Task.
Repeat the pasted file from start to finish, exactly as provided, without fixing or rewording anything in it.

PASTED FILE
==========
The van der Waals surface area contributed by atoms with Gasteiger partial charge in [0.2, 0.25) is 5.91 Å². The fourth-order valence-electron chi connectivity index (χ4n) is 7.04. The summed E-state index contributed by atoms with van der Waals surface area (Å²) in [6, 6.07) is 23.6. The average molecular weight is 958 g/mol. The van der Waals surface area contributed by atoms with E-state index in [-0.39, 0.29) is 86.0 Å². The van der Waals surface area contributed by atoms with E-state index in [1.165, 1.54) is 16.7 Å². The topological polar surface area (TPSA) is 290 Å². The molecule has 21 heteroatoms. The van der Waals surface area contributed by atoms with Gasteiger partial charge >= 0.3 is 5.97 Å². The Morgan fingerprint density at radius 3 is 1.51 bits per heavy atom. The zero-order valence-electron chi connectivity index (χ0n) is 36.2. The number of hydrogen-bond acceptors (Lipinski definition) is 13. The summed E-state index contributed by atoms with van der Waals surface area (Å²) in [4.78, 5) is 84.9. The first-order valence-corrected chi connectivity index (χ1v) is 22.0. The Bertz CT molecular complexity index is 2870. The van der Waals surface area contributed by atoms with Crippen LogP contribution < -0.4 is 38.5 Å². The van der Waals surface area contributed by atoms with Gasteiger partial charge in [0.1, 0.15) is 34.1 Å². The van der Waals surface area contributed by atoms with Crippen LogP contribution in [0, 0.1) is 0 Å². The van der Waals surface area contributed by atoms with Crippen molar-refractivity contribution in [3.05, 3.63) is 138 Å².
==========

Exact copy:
The van der Waals surface area contributed by atoms with Gasteiger partial charge in [0.2, 0.25) is 5.91 Å². The fourth-order valence-electron chi connectivity index (χ4n) is 7.04. The summed E-state index contributed by atoms with van der Waals surface area (Å²) in [6, 6.07) is 23.6. The average molecular weight is 958 g/mol. The van der Waals surface area contributed by atoms with E-state index in [-0.39, 0.29) is 86.0 Å². The van der Waals surface area contributed by atoms with E-state index in [1.165, 1.54) is 16.7 Å². The topological polar surface area (TPSA) is 290 Å². The molecule has 21 heteroatoms. The van der Waals surface area contributed by atoms with Gasteiger partial charge >= 0.3 is 5.97 Å². The Morgan fingerprint density at radius 3 is 1.51 bits per heavy atom. The zero-order valence-electron chi connectivity index (χ0n) is 36.2. The number of hydrogen-bond acceptors (Lipinski definition) is 13. The summed E-state index contributed by atoms with van der Waals surface area (Å²) in [4.78, 5) is 84.9. The first-order valence-corrected chi connectivity index (χ1v) is 22.0. The Bertz CT molecular complexity index is 2870. The van der Waals surface area contributed by atoms with Crippen LogP contribution < -0.4 is 38.5 Å². The van der Waals surface area contributed by atoms with Gasteiger partial charge in [0.1, 0.15) is 34.1 Å². The van der Waals surface area contributed by atoms with Crippen LogP contribution in [0, 0.1) is 0 Å². The van der Waals surface area contributed by atoms with Crippen molar-refractivity contribution in [3.05, 3.63) is 138 Å².